Submitted by djcoffman on May 5, 2006 - 12:52
Just about every day I have an e-mail from someone asking me for advice or pointers about their own cartooning endeavors. This usually makes me uncomfortable, because while I'm mildly successful with my own work, I don't really feel qualified to be handing out advice. I usually want to tell people who ask me about being a cartoonist, "RUN!! Get out of here whie you can!"
Submitted by Xaviar Xerexes on May 2, 2006 - 10:22
The May issue is upon us and I will post Joe Dunn's wonderful cover art sometime today. We'll be looking at "movies and webcomics" albeit in a scattershot sort of way. (Coincidentally, this week the Webcomics Examiner has a review of Chris Shadoian's webcomic about movies, Popcorn Picnic.)
And a big thanks to recent advertisers like Ka-Blam digital printing, Mike Baron's and Andie Tong's webcomic The Architect, and Stuart Immonen's 50 Reasons To Stop Sketching at Conventions. If you're interested in advertising with Comixpedia here's more information.
Submitted by Xaviar Xerexes on April 27, 2006 - 13:24
Nothing new in this piece about an upcoming panel on newspaper comics but it's a bit... galling to hear a bunch of established cartoonists quoted as saying nothing new is every going to be any good. I guess I'm specifically reacting to this quote from Cathy Guisewite:
To me a strip should run forever because it's a classic. They have meaning to me, and no new newspaper strip is going to earn that place in my heart.
Leaving aside lots of additional snark I could write about this piece, a few thoughts on the neverending story of the newspaper comic "crisis". Of course newspaper comics are in trouble - the entire newspaper business while still generating profits every year is not growing. Many newspaper companies though are starting to get the fact that they're in the news business - not the newspaper business. Either they are trying to adapt or they're planning on squeezing as much cash as possible out of the papers until they die.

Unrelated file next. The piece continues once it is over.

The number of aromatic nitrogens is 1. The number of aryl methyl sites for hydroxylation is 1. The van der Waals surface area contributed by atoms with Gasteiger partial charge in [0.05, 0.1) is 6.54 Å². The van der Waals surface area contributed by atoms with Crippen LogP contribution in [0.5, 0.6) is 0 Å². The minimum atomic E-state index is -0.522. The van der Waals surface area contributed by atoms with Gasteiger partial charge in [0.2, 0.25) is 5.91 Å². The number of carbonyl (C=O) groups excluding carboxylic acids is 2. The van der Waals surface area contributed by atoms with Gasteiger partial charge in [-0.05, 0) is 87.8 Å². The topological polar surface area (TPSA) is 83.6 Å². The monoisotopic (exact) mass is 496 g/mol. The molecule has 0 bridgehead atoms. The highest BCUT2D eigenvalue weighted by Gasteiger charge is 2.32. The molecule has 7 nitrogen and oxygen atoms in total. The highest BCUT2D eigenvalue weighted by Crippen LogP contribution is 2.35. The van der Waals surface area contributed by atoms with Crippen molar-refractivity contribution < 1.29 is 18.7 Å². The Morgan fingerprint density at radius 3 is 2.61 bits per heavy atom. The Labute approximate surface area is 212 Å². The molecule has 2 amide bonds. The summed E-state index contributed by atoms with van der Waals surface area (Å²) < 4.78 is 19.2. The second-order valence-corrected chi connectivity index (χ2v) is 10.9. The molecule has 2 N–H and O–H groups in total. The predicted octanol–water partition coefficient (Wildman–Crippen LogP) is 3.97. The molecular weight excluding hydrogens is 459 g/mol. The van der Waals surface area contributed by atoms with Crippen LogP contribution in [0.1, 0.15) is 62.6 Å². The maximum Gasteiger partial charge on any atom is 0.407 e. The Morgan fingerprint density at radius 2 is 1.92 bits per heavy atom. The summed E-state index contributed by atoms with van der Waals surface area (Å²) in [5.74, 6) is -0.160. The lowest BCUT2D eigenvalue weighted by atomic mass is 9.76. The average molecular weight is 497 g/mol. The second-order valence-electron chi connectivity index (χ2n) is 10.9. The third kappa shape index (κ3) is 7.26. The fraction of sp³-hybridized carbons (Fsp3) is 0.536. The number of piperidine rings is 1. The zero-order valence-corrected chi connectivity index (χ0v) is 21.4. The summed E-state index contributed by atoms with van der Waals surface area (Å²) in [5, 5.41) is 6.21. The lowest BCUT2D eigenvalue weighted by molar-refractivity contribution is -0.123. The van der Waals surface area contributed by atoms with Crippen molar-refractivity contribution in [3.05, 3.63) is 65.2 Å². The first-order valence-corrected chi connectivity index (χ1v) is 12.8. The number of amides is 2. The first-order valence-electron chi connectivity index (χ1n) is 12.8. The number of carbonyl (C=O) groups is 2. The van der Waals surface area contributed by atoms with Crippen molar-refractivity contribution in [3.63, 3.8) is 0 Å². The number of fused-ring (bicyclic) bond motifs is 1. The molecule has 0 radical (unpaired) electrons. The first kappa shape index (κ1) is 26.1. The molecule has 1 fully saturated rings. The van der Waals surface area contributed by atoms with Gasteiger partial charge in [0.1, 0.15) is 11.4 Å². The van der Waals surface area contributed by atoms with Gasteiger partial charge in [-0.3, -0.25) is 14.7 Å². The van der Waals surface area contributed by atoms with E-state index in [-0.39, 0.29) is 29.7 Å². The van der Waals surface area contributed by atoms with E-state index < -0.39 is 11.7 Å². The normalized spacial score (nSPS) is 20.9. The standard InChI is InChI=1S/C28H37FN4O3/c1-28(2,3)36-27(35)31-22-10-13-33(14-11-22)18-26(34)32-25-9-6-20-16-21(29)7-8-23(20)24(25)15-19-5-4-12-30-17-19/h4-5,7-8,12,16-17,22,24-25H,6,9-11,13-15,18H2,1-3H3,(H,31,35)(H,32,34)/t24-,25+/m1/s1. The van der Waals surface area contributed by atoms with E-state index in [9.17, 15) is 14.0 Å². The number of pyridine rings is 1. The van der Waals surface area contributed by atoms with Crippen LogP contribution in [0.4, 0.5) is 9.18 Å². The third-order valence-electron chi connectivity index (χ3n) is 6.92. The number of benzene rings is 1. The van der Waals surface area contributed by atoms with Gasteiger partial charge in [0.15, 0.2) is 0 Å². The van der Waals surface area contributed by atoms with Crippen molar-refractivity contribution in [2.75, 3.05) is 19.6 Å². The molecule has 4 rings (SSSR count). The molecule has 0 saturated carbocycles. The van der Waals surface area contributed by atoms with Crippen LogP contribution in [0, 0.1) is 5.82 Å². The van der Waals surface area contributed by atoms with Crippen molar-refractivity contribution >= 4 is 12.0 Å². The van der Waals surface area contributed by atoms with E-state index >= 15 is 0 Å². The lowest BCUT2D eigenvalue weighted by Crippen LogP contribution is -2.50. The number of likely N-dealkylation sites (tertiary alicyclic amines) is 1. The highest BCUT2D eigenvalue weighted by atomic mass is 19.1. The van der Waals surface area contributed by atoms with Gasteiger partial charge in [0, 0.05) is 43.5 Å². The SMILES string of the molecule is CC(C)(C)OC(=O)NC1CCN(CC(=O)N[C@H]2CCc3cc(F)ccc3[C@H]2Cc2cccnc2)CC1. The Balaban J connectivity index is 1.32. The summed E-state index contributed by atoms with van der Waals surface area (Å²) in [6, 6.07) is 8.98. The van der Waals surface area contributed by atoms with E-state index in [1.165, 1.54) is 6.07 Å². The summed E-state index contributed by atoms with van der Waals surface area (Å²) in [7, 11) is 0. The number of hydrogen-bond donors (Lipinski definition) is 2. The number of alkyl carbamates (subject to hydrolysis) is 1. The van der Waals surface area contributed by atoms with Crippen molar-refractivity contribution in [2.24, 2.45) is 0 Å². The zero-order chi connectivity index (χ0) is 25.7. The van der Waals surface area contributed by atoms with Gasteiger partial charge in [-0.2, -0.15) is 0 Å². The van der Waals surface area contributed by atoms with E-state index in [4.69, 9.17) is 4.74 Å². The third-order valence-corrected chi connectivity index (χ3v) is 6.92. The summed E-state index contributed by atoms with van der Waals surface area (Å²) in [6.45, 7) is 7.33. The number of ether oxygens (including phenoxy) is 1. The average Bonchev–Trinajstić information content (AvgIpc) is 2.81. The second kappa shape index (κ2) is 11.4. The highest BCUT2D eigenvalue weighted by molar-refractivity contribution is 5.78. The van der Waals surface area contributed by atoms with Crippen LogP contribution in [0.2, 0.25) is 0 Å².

Webcomics are still a messy and chaotic place but it is growing. Maybe we'll never have a Calvin & Hobbes again in terms of sheer audience but that's no different then most mediums - we'll never have a M*A*S*H-size audience for most television shows again either. That doesn't mean we won't have television, or comics, that is as good or better but with so many more choices around the audience will by definition be smaller.
Submitted by Neil Cohn on April 25, 2006 - 21:00
This month's Wired Magazine features an article arguing that Marvel and DC should sell digitized versions of old issues online. While venturing into new material online has yet to show how it would be financially advantageous given their manufacturing model, back issues could provide the ideal stepping stone to digital distribution. Of course, that's if they can overcome their corporate-phobia of the Internet.
Submitted by Altercator on April 19, 2006 - 21:49
Read this rant and discuss the article's relevance to webcomics.
Submitted by Kiba on April 16, 2006 - 13:36
Before the last two renovation, it was rare for me to see huge thread with 25 to 50 comments... I often wonder why this come to be.
Another question I wanted to ask is what we can do to increase activity at the forum and blogs.
I mean...this site got so interesting because of high level activity and interesting commentary. While the magazine contuined to be interesting, I wanted more. So the forum provided us that.
Submitted by djcoffman on April 15, 2006 - 10:07
Just curious what other webcomic creators or enthusiasts consider a living wage in webcomics? While it is possible to make just as much money as you could with another profession, it's not very likely at this moment in webcomics.What would you consider a success for a webcartoonist to make?A grand a month or more? Less?
Submitted by Tim Demeter on April 14, 2006 - 09:48
Clickwheel, the first and only site for downloading comics for iPods, has unveiled a new feature, Clickwheel Animatics. This service offers comics stitched together in quicktime for viewing on iPod videos, but they will play on any desktop as well.
The launch piece for this service is part 1 of Reckless Life: Locke and the Las Vegas Ninjas.
DC and Marvel have dominated the comic book marketplace for decades with tales of radiated, atomic, DNA-scrambled, mutant superheroes. Can they dominate the web as well?
Submitted by Tim Demeter on April 5, 2006 - 18:03
Greetings posters and postettes.
If you got here via the forum's index you may notice there's now a moderator listed on The Coffee Haus and all three general Webcomics forums, and that name would be mine, the ever-lovin' Tim Demeter.
For those who don't know me, I do Reckless Life over at GraphicSmash and Misfit-Media. I've been floating about Comixpedia for the last year so doing an event here, and interview there, and on the old forums every now and then. When Xavier asked for volunteers to mod some of the new forums, I raised my hand, now here we are. Given the traffic around here over the last weeks, this should be a freaking blast.
So what does this mean for you?
Zilch really. I'm just here to help Xavier manage these things and spur on conversation if things get dull, and generally make an ass of myself.
So yeah, carry on, and don't hesitate to Private Message me if you have any cause to do so.